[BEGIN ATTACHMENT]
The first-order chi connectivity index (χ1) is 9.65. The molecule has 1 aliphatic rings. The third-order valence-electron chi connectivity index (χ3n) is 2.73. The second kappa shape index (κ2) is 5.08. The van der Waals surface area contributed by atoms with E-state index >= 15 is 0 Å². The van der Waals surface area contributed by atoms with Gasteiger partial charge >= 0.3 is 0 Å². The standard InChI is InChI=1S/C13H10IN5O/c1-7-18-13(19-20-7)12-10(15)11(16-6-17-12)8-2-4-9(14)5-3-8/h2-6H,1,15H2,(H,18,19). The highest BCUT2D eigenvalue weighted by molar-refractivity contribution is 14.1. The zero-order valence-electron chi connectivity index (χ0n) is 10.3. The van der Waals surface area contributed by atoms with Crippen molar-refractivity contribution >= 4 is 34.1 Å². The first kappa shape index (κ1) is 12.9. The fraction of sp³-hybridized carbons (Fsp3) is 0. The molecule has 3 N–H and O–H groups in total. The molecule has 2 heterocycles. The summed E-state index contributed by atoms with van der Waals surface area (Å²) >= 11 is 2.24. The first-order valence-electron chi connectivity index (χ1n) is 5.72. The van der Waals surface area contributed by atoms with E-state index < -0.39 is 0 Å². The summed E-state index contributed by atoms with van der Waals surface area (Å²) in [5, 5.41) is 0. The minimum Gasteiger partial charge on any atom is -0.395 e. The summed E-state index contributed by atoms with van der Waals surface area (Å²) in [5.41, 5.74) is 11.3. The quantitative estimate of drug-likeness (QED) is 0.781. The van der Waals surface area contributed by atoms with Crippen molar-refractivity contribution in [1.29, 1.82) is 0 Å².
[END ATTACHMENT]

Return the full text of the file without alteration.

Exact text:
The first-order chi connectivity index (χ1) is 9.65. The molecule has 1 aliphatic rings. The third-order valence-electron chi connectivity index (χ3n) is 2.73. The second kappa shape index (κ2) is 5.08. The van der Waals surface area contributed by atoms with E-state index >= 15 is 0 Å². The van der Waals surface area contributed by atoms with Gasteiger partial charge >= 0.3 is 0 Å². The standard InChI is InChI=1S/C13H10IN5O/c1-7-18-13(19-20-7)12-10(15)11(16-6-17-12)8-2-4-9(14)5-3-8/h2-6H,1,15H2,(H,18,19). The highest BCUT2D eigenvalue weighted by molar-refractivity contribution is 14.1. The zero-order valence-electron chi connectivity index (χ0n) is 10.3. The van der Waals surface area contributed by atoms with Crippen molar-refractivity contribution >= 4 is 34.1 Å². The first kappa shape index (κ1) is 12.9. The fraction of sp³-hybridized carbons (Fsp3) is 0. The molecule has 3 N–H and O–H groups in total. The molecule has 2 heterocycles. The summed E-state index contributed by atoms with van der Waals surface area (Å²) >= 11 is 2.24. The first-order valence-electron chi connectivity index (χ1n) is 5.72. The van der Waals surface area contributed by atoms with E-state index < -0.39 is 0 Å². The summed E-state index contributed by atoms with van der Waals surface area (Å²) in [5, 5.41) is 0. The minimum Gasteiger partial charge on any atom is -0.395 e. The summed E-state index contributed by atoms with van der Waals surface area (Å²) in [5.41, 5.74) is 11.3. The quantitative estimate of drug-likeness (QED) is 0.781. The van der Waals surface area contributed by atoms with Crippen molar-refractivity contribution in [1.29, 1.82) is 0 Å².